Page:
Ralph is making up tacos and I’m dying for a shower; it’s cold out, the kind that gets deep in your bones and only hot water can salve.

that it’s just what we needed / you decided this

My son climbs in the bed and flips his hair, which is soaking wet from the shower. Even a few moments on my pillow will leave it wet the rest of the night, as much hair as he has and how well the tangles hold moisture. “I will love you forever,” he tells me as he settles into my arms. It’s late and he’s exhausted but he wants to fall asleep here with me. I hold him for a while but send him to his own bed. I fear tonight he may have night terrors; he used to get them so often when he was much younger. Now we see them about once a year. Frightening and brutal, but for all that I am glad for their infrequency.

I slept well last night and indeed have been sleeping well lately, and I am grateful for this. I am struggling with so much anger of late. My little family gives me so much solace and joy; so does my volunteer work. So too, does my yoga. Maybe it is just that I am so faithful in all of these and it’s my faithfulness that sustains me.

I set forth in my studio and work on a pair of velveteen trousers with gathered knees, and double-welt slash front pockets, and flower-shaped fell-stitched back pockets, a jaunty little pair of luxe knickerbockers for a small child. The velveteen is gorgeous but dot not perform well when cut, shifting irritating bits of fluff all about my clothing and sewing machine table. For all that I persist – building and constructing a half-lining similar to a pair of men’s dress trousers. Grosgrain ribbon for the inner waistline. When finished they are a delight; I set them aside as I will be adding more pieces soon, for this same child.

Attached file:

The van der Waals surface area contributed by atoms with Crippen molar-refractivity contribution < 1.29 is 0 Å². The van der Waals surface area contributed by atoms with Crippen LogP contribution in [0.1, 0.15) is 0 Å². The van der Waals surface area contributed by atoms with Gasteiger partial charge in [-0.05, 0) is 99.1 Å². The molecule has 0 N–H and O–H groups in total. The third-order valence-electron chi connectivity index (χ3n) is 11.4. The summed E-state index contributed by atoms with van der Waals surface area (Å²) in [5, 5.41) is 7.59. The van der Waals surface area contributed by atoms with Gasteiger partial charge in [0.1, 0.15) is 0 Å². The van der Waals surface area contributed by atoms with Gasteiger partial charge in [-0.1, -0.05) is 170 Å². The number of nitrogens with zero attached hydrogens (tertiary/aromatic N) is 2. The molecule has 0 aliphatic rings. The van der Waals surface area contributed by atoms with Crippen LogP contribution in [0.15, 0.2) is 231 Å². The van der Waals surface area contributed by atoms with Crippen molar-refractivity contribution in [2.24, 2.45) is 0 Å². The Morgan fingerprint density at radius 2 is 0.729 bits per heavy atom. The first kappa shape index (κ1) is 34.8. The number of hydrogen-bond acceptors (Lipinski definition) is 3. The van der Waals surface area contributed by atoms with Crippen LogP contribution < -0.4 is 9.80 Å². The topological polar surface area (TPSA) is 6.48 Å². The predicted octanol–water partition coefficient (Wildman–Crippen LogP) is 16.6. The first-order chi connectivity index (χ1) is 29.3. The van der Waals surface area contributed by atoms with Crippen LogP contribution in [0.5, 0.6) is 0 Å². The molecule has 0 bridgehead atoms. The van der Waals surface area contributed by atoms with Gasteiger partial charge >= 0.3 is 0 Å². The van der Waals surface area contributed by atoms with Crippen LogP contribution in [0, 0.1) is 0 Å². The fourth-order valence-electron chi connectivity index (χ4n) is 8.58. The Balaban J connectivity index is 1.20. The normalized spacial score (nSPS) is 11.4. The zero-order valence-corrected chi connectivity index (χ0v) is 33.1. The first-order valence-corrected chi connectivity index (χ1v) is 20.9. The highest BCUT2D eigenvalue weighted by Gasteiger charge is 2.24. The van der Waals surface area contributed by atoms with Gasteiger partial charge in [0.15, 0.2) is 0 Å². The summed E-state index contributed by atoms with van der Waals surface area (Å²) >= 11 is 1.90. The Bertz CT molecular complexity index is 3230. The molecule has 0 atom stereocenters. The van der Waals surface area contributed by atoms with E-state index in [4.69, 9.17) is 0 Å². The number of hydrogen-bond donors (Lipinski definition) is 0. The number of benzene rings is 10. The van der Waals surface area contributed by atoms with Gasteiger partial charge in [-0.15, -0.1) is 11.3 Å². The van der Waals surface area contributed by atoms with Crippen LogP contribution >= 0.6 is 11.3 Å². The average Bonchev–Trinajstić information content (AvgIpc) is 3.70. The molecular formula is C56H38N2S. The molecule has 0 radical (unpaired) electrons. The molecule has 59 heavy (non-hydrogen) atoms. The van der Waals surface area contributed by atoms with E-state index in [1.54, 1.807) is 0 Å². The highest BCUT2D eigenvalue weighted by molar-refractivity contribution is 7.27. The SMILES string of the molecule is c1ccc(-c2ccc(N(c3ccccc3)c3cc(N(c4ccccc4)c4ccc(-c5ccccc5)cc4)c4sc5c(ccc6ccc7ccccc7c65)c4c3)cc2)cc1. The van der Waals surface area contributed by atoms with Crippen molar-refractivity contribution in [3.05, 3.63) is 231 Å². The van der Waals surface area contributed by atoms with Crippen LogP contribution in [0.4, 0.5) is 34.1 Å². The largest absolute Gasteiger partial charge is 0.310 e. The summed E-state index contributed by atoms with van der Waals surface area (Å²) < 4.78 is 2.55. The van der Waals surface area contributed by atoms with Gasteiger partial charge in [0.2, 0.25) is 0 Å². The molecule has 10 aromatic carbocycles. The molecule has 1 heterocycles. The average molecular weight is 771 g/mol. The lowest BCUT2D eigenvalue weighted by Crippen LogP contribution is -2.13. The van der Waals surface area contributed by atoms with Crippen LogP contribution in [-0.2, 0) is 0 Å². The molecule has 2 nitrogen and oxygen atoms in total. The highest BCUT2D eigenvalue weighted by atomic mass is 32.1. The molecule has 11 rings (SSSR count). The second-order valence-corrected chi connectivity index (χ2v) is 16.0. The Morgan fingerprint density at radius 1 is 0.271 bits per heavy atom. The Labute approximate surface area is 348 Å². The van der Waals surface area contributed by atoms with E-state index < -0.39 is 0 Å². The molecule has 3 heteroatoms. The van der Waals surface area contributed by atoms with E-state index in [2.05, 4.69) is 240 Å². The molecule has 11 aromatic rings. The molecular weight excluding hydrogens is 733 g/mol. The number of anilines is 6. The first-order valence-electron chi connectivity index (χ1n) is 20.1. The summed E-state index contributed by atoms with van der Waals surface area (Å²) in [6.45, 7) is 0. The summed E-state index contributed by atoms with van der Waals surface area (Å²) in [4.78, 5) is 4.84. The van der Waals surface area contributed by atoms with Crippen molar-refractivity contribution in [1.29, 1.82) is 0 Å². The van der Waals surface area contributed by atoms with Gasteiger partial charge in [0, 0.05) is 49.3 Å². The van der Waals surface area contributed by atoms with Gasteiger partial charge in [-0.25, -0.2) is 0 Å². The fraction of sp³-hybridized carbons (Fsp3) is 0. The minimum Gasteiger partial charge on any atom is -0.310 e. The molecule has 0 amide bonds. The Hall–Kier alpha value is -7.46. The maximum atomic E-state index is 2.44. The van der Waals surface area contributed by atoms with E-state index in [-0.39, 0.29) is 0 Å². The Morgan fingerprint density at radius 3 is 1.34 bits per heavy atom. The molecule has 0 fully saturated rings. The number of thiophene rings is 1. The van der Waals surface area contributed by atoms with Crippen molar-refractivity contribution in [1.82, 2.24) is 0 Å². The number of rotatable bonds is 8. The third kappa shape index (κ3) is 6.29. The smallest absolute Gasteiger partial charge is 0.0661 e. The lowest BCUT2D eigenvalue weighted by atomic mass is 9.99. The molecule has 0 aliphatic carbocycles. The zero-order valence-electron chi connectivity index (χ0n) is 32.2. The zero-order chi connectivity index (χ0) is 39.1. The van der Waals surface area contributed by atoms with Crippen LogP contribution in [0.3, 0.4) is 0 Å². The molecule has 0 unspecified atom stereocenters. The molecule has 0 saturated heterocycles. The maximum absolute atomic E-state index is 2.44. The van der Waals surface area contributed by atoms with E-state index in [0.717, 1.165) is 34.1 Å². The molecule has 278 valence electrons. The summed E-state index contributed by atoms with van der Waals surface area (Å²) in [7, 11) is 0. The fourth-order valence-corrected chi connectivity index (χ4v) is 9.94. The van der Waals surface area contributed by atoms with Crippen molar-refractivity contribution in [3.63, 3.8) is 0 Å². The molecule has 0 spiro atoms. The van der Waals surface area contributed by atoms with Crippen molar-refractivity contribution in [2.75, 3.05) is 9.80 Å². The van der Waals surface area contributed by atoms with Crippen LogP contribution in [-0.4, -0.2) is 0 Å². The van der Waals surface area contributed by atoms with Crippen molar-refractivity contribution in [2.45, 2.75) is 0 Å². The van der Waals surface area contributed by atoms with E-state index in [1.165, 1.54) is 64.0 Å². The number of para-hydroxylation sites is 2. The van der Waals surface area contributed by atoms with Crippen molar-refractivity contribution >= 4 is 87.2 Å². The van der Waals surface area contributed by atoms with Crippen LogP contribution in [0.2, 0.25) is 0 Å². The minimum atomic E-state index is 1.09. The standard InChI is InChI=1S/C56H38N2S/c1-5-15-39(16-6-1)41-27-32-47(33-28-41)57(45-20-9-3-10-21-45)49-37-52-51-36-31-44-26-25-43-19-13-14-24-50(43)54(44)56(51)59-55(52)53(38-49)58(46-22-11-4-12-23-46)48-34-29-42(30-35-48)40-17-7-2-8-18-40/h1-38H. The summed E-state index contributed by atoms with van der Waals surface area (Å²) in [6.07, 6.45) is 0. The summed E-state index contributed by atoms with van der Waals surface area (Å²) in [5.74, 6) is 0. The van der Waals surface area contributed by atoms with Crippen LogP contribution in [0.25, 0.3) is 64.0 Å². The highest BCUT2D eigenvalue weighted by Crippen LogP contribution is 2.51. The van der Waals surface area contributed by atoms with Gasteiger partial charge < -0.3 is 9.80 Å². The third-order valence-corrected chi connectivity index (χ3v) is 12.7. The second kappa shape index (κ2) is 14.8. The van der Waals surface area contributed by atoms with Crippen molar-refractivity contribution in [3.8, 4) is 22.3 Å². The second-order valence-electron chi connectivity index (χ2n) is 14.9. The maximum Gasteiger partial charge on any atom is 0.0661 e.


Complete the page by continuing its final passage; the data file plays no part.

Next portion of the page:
Part of my irritation may be the cold in my studio; I think it fatigues me to work there. My hands are cold when I come upstairs and I heat them by washing them, or pouring another cup of hot coffee. Last week I put together the hummingbird feeders again as a solitary soldier was visiting now and then; so I can look out the window while cupping my mug, and watch the alacrity of the birds, the sun and rain outside on the fierce and fine weather we are having.

 

it’s not a sprint, it’s a sojourn

My children are teens now and as I could have expected, this stage in our lives is absolutely as wonderful and dynamic as every stage before. The oldest child is the most mercurial of the family at the moment, swinging from open hostility when things are not going well, to a very intense emotional and physical desire to be close – to me. The intensity sometimes means that, instead of getting my own work done during the afternoon, I instead sit on the couch to watch something silly, or hold my child in my arms, or take them out for lunch. This desire to be close, it astonishes me at how intense and everyday it is.

Once I got my bearings it became very easy (well, most of the time!) to parent appropriately. When the child is angry and hostile, I leave the child alone (except for some overtures – asking if they want me to make them tea, that sort of thing). When they are needing intense physical comfort and time together, I have been putting aside what I can to provide this.

My younger child is going through something similar. Surprisingly he is curt and rude at times, new behaviors, but I can adjust. However after an outburst he is quick to come back and apologize, something my oldest either cannot or will not try except on rare occasions. My younger child is more frustrated with my limitations and shortcomings, or at least is more vocal about them, than anyone else in the family. For New Years he suggested as a resolution – politely of course – that I put away my phone more often. He has been criticizing me of late I do not cuddle him enough, and I am not a good enough listener.